While there is a signature quality to his work, each of his compelling sculptures relates specifically to the physical site in a unique way. Dougherty believes that ideas percolate at the actual venue and that “the success of a piece lies in capturing the essence of a place and then playing with what you make of that essence.” Unlike other sculptors, he initially conceives of his work by making a series of word associations on both the physical and social qualities of a site. He is conscious of drawing in space, as he weaves sticks with lighter and darker colors and varying widths and lengths.
This project is commissioned by the Palo Alto Art Center Foundation and co-sponsored by the Palo Alto Public Art Commission. It is made possible by a grant from the Institute of Museum and Library Services.
Exhibition Dates: April 30—May 29, 2016
Exhibition Dates: April 30—May 22, 2016
Hundreds of student artists throughout Palo Alto and Menlo Park will meet at the intersection of creativity and innovation during this year’s annual Cultural Kaleidoscope and Youth Art exhibition at the Palo Alto Art Center, April 30-May 31, to share their youthful artistic expressions.
New to the event this year is the collaborative Data Art Project, created by the students at Synapse School in Menlo Park and Connect Charter School in Redwood City. During this venture, 300 students explored the connection between science, technology, math, design, music, and fine arts to create a large-scale, colorful, and modular installation in the sculpture garden of the Art Center.
Noa Mendelevitch, Director of Innovation at Synapse School, says, “Palo Alto Art Center has been instrumental in bringing our two communities together and helping bridge the gap between public and private school arts education.”
Cultural Kaleidoscope is a unique artist-in-the-schools program that links the neighboring and diverse communities of Palo Alto, East Palo Alto, and East Menlo Park, by building bridges through the arts. By partnering two K-5 classrooms from PAUSD and Ravenswood City School District to foster connections between students of diverse backgrounds, Cultural Kaleidoscope transcends traditional classroom instruction, providing engaging cross-cultural arts education. The culminating exhibition of the program, also named Cultural Kaleidoscope, showcases artwork produced in the residencies, featuring a wide range of media inspired by world cultures.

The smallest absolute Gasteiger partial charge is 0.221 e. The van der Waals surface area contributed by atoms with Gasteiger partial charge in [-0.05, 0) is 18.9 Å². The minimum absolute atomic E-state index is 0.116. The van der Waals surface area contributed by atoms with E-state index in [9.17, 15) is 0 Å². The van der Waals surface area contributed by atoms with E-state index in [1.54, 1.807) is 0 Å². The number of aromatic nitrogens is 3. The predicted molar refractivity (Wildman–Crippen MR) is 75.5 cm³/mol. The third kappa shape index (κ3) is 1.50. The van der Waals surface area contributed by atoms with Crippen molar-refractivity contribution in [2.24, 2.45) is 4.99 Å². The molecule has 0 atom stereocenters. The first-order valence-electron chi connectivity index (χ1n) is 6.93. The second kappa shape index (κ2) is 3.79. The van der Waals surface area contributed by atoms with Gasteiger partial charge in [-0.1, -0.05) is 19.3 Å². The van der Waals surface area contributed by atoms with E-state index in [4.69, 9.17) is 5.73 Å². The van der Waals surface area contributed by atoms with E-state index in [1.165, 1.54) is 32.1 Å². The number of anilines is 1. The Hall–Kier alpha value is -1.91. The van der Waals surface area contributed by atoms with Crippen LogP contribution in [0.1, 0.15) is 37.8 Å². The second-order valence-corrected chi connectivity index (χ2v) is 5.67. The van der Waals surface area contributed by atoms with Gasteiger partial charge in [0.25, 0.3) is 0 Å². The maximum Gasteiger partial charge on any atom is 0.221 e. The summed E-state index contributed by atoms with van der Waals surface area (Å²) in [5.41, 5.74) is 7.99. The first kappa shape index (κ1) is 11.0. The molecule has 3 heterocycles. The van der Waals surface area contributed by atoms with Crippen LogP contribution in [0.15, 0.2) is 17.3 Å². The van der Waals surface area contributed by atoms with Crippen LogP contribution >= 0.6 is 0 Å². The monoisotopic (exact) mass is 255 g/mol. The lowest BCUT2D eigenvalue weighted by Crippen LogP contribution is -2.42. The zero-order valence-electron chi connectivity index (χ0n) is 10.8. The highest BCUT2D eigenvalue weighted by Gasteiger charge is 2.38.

Youth Art presents artwork produced by students from kindergarten through high school within the Palo Alto Unified School District. The theme for this year’s exhibition is “The Art of Ideas.”
“Community partnerships and events that showcase the dedication and talent in our midst are key to helping every child thrive. To support and develop the leaders for the next generation, creativity and innovation are of the utmost importance, and arts education is a critical piece,” says Melissa Baten Caswell, Board Member of both the Palo Alto Art Center Foundation Board and the Palo Alto Unified School District Board of Education. “I applaud the Palo Alto Art Center for their ongoing support of the art educators in the Palo Alto Unified School District and thank both organizations for working together to support our students and publicly demonstrate their ingenuity and imagination.”
*Some artworks in the Youth Art exhibition are on view at the PAUSD District Office, 25 Churchill Avenue, during business hours 8:00 a.m.-4:45 p.m. and during the May 4 reception.
Left: James Craft, Cesar Chavez & Green Oaks Academy, Grade 1, Untitled, 2016, mixed media | Right: Emily Wang, Duveneck Elementary School, Grade 5, Adoptable, 2015, oil pastel
Bird In the Hand
Exhibition Dates: January 16—April 10, 2016
Michael Hall, I Hold You Tight To Keep You Safe, 2007, 6 x 5 ft., oil on canvas, courtesy of the artist
Since earliest recorded history, birds have inspired both awe and superstition. Their flapping, singing, tapping, and preening feed our imaginations, visiting not only the dreams of artists, but the collective consciousness of the entire human race. For this exhibition, we have created our very own exotic aviary, featuring the work of more than 40 artists from around the world.
Curated by Selene Foster and Andrea Antonaccio
||Sarah Louise Davey
||Nicole Jean Hill
||Susan Middleton Robert Minervini|
||Elisabeth Higgins O’Connor
|Alexis Rockman||Alexander James Rohrig
||Laurel Roth Hope
||Kevin Earl Taylor
|Gail Wight||Darren Waterston